The Art of Giving | Page 3 of 3

The Art of Giving

Five years ago, John Myers went to the doctor thinking he had the flu and found out that his kidneys had failed. The Rockville grandpa never imagined that an acquaintance would save his life.

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Doctors have two major requirements for living donors: They can’t be at high risk for developing kidney disease, and they have to be healthy enough to withstand the surgery, a roughly three-hour procedure during which one kidney is removed laparoscopically. A donor’s biggest risk is dying from complications caused by the surgery, but with three deaths in every 10,000 cases, according to Segev, the chances of that are extremely low. Because donors generally see a doctor once a year after the surgery and closely track their kidney function, “We suspect they actually become more healthy than if they had not donated,” he says.

When Johns Hopkins informed Strehlow that she was a viable donor, she didn’t hesitate to give the green light. The transplant surgery was scheduled for February 2016, but it had to be delayed because Myers developed an infection. It was rescheduled for April 15, but as that date approached, Myers was retaining fluid, which was compressing one of his lungs and increasing his heart rate. His weight, once 190 pounds, had dropped to 155.

“I really started going downhill as it came close to the transplant time,” he says. “If I hadn’t gotten [it], I’m pretty sure I wouldn’t be here.”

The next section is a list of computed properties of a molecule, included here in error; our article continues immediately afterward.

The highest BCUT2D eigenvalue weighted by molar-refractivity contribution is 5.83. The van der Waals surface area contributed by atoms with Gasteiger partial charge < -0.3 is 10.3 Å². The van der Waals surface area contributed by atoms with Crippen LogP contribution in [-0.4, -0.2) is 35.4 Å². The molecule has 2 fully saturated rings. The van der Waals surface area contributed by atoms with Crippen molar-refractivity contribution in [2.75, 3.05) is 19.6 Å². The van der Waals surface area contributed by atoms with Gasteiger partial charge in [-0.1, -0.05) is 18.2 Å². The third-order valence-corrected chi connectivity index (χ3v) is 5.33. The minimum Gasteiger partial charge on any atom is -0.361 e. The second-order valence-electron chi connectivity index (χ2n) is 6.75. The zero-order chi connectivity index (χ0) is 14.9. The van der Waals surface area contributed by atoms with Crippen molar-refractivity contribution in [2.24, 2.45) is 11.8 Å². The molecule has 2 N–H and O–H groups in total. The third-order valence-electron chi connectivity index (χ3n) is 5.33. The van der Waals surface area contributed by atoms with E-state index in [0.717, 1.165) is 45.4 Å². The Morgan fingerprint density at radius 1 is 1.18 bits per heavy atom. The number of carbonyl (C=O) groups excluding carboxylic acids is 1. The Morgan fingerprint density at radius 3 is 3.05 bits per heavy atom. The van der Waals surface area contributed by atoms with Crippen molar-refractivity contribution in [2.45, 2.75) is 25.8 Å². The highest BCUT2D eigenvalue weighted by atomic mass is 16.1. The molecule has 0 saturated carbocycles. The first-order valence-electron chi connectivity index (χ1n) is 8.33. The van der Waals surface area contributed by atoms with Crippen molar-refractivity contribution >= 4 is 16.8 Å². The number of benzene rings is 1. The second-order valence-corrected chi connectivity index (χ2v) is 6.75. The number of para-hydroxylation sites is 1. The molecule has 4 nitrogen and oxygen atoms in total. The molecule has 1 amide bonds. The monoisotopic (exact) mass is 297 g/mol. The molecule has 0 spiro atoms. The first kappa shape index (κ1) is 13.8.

Michael Harbridge works for Royal Brush, an art supply company headquartered in Indiana, and knows the Myerses and Strehlows through CCSA. When he heard that his friend Marti was donating a kidney to his friend John, he cried—and wondered what he could do to help. A frequent traveler, he’s accumulated hundreds of thousands of airline miles, which he was thinking of cashing in to take his family to Paris. Instead, he bought round-trip flights for the Strehlows and one of Marti’s friends for the surgery.

Strehlow flew in with her husband the weekend before the second scheduled surgery—her friend was going to fly in the following week—and the Myerses took them to the museums in downtown D.C. The resident of Wausau (population around 40,000) had never been to the Washington area. “I was more nervous about being out in D.C. than the actual kidney part,” she says.

Steve Prichett owned Chesapeake Ceramics in Baltimore at the time. He calls John “the sweetest, most caring person in the world.”

“I had elementary school-age kids at the time, and they would raise money for Habitat for Humanity,” Prichett says. “I’d bring the box into the shop, and John always put in bills—not change,” he says. “My kids would be thrilled.” When he learned that the transplant date had been set, Prichett reserved an Airbnb for the Strehlows in Baltimore’s Mount Vernon neighborhood, near Johns Hopkins.